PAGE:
I remember once in Tennessee, while talking about vegetables, a tall grey haired woman from Wisconsin,
looked down her long nose at me and said: "What does a Southerner know
I had no response.
It could not have been my accent that suggested a Southern heritage.
I speak reasonably quickly in the back of my mouth, as the English tend
to. But ever since that day I have associated chard with this
strange accusation. And ever since, I have wondered how I might have
replied to it.
Certainly there is an association between the Swiss people and Chard,
which suggests ice and snow and cows, and I might have mollified the woman
from Wisconsin by saying: "Of course it doesn't taste as well when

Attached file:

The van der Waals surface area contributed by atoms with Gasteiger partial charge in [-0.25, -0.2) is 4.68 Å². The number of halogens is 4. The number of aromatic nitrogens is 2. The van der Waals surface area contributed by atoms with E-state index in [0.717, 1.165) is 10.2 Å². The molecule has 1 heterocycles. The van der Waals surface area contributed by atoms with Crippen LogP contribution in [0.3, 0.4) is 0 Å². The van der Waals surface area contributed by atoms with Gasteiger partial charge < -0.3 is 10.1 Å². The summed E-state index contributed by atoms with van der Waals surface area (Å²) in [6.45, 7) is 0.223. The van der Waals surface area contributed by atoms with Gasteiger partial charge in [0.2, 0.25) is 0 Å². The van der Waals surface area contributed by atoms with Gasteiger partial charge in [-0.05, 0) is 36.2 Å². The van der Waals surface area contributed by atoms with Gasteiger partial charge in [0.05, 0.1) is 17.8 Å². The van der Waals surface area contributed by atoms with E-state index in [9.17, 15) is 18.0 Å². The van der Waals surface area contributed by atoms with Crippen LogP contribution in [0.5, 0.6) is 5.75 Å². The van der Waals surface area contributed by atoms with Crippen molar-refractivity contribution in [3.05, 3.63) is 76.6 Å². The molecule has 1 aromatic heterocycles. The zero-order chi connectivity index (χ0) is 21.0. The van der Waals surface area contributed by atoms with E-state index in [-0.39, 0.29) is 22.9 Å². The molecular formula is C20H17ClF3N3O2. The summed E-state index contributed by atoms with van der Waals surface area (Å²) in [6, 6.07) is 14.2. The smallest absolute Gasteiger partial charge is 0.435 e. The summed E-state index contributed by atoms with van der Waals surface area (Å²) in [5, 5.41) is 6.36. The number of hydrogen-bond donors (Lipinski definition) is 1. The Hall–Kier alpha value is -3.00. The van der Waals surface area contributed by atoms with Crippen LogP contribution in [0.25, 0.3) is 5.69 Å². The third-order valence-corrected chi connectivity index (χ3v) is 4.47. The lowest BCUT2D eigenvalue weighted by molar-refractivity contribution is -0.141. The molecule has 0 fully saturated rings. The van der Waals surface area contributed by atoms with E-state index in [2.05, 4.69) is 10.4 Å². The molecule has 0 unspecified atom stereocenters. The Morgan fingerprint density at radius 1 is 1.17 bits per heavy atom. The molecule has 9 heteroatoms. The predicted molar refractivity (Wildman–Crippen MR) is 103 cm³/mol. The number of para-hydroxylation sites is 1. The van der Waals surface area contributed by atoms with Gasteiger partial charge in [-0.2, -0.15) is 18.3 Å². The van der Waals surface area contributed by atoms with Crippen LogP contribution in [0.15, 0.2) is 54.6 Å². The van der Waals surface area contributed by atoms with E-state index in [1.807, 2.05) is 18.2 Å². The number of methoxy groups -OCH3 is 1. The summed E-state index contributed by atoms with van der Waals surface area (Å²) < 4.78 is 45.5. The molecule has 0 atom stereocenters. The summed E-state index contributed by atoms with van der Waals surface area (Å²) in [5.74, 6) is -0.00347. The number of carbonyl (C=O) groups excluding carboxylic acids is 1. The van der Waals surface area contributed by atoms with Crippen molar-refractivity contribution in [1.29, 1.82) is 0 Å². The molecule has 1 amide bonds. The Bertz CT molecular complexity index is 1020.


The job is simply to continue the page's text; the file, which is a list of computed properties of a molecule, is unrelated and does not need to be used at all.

grown down here."
This I think would have cornered her idea of chard, presented her with an
opportunity for sympathy. Sadly though, I also recall my mood, which
had been defensive, in that aggressive way. So, such a diplomatic
approach would have been improbable.
In moments of frustration, I have considered: "You know Chard was
first grown in the Americas by settlers in Louisiana. They called it
French Spinach." But this tall woman from Wisconsin had
recently become a widow and that would have been too brutal of me.
Today I decided that I should have just said: "Down here,
we call Mangold, Chard."
This I think might have challenged her idea of chard, and it might have
satisfied my competitive spirit.
"What does a Southerner know about chard!" has over the years
become something of an obsession, especially virulent when the temperature
is 70F in February. Tomorrow and the day after look to be warm as